Helping Charter Schools Get Buildings
The Citizens of the World charter school, slated to open next school year in Kansas City, is generating interest in education circles. Unlike top-down efforts to open schools, in this case a group of parents got together and issued a request for proposals from different charter school operators from around the country to find the school model that would best serve their kids.
The parents eventually settled on Citizens of the World, a network that started in California and focuses on purposely building a diverse student body and preparing children for both academic success and engaged citizenship. If it ends up working as they hope it will, it will be the stuff of charter schooling dreams.
To date, one key detail is missing—a building.
Unfortunately, Citizens of the World is not alone. All across the state, charter schools have struggled to find facilities, and particularly facilities they can get at a reasonable cost. Charter schools do not get a budgetary line item for facilities like traditional public schools do, and because they are only authorized for 5 years at a time, their borrowing rates are often quite high as lending institutions see them as risky investments.
But it doesn’t have to stay that way. In fact, the Local Initiatives Support Corporation has identified strategies that states have used to help schools find facilities.
According to LISC’s report:
1. Eleven states make district facilities available to charter schools by requiring districts to provide space to charter schools, requiring districts to publish a list of unused facilities for charter schools to access, or by offering right of first refusal to charter schools to lease or purchase district buildings. Missouri is not one of those states, even though, as SMI has highlighted in the past, the state is rife with empty school buildings.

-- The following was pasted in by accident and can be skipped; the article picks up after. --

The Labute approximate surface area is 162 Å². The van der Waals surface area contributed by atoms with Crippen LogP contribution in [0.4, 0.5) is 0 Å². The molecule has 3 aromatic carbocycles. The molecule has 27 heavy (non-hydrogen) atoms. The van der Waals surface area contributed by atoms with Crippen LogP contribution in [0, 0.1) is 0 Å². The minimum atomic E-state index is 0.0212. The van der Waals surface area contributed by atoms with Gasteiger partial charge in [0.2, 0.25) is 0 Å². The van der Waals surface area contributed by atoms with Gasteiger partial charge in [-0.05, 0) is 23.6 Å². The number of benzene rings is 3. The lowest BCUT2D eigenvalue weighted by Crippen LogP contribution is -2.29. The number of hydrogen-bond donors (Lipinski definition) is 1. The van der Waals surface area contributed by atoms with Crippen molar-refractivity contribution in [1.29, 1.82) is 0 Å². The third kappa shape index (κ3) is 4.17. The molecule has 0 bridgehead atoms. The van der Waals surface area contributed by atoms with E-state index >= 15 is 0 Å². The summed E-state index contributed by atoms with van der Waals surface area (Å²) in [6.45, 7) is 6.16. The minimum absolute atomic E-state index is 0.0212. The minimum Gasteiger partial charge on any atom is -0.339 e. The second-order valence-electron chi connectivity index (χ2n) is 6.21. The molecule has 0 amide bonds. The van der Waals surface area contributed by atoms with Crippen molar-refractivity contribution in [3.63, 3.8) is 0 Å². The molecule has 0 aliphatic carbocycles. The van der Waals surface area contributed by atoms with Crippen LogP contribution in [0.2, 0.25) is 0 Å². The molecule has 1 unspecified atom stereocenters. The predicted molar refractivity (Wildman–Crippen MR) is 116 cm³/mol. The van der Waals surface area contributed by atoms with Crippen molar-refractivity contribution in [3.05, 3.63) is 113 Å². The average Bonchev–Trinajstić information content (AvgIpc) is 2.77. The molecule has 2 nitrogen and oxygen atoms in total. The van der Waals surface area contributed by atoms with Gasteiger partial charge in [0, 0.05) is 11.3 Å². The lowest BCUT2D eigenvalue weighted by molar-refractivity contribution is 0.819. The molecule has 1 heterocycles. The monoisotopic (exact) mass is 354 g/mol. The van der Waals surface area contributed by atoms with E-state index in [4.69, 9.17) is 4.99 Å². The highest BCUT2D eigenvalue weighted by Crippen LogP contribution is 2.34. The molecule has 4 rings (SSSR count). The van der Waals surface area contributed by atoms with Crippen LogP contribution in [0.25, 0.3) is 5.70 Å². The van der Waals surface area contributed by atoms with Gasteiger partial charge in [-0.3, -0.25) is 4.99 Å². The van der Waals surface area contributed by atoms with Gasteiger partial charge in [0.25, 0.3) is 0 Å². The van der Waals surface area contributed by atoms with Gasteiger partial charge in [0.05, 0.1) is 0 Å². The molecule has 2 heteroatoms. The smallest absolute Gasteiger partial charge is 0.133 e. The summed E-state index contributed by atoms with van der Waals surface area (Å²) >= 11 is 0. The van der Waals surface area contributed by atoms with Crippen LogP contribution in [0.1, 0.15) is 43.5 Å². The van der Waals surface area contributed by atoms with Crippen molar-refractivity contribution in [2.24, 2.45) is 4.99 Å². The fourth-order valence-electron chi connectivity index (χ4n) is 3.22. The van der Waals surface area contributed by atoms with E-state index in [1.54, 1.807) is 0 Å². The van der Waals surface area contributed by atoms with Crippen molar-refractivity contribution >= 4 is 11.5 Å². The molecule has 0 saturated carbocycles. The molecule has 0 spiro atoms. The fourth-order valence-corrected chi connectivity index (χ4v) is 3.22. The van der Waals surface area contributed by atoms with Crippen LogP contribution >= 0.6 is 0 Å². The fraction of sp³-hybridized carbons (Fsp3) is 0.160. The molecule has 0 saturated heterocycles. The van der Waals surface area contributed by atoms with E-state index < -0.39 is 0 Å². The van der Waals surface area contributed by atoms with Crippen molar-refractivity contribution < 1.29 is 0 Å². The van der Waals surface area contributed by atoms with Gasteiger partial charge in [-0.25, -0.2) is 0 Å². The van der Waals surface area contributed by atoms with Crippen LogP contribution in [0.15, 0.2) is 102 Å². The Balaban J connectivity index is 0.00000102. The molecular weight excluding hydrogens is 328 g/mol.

2. Thirteen states currently fund a per-pupil line item similar to the one that public schools get specifically for facilities. Missouri is not one of those states.
3. Eleven states currently appropriate funds for some form of capital grant funding for charter school facilities. Missouri is not one of those states.
4. Four states allow charter schools to tap into local taxing authority through mill levy (a type of property tax) provisions. Missouri is not one of those states.
5. Ten states have authorized and active publicly-funded loan programs. Missouri is not one of those states.
6. Nine states offer some form of credit enhancement program, including moral obligation provisions or statewide credit enhancement programs. Missouri is not one of those states.
On the other hand, Missouri does offer two forms of support that LISC recognizes as helpful for schools seeking facilities funding.
1. Thirty-six states allow charter schools to access tax exempt debt through conduit issuers. Missouri is one of those states. But, to date, only three schools have taken advantage of this.
2. Thirty-nine states allow charter schools to participate in one of their Q-Bond Programs (bond programs run through the federal Treasury Department). Missouri is one of those states. However, to date, only one charter school has taken advantage of it.
If we want more charter schools, and charter schools that are community-driven, we have to make it easier for them to access facilities. The six policies above that Missouri does not utilize are a great place to start.